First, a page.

The increased cooling challenges posed by Raptor Lake mean that we’ve had to change some of the ways we test coolers. Some coolers were able to pass Cinebench R23 multicore testing with Intel’s 12th Gen i9-12900K when power limits were removed (although only the strongest models were able to pass that test). Most liquid coolers and all air coolers I’ve tested “failed” that test because the CPU reached TJ max in this scenario.
With Raptor Lake’s 13900K, not a single cooler tested has been able to keep the CPU under TJ max in this test – because as we pointed out, the chip is designed to dial up performance and power until it reaches that thermal result. For these intense loads, we’ll test performance by comparing the total amount of watts cooled and noise levels.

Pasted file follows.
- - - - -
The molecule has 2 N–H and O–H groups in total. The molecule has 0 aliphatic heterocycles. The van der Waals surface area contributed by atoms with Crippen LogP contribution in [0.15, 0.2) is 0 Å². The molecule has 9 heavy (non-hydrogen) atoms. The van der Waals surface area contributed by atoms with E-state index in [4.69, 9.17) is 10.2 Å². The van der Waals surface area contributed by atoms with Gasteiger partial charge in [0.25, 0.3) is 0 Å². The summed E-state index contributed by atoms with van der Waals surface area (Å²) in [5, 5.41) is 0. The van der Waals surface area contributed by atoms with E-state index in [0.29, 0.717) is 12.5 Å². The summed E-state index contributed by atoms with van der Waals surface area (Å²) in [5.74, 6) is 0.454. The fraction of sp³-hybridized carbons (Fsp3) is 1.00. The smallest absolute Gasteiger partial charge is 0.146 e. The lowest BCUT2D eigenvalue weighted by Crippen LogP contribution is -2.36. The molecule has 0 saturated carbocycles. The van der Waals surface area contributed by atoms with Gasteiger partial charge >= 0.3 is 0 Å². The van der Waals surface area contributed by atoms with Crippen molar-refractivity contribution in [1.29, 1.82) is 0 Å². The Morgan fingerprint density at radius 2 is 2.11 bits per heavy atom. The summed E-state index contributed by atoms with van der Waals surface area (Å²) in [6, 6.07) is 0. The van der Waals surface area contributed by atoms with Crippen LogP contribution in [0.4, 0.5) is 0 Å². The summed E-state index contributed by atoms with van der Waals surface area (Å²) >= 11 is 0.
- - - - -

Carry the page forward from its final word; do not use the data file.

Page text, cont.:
I’ll be testing Intel’s i9-13900K CPU using Asus’ TUF Gaming Z690 Gaming Plus WIFI motherboard and Cooler Master’s HAF 700 Berserker PC case, with case fans limited to 35% speeds. The motherboard’s default fan curve is used for the CPU Cooler’s fans.
In addition to testing Cinebench without power limits enforced, we’ll also be showing results when the CPU’s power consumption is limited to a more reasonable 200W. We’ll also show results at 125W for those who prefer whisper-quiet cooling, at the cost of some performance. For both of these results, we’ll show traditional delta over ambient temperature results.
We’ll provide noise level measurements recorded using a PSPL25 Sound Meter for all three power levels tested to compare how much noise each cooler makes in different scenarios. We expect most coolers to run quietly at 125W.
LGA1700 Socket Bending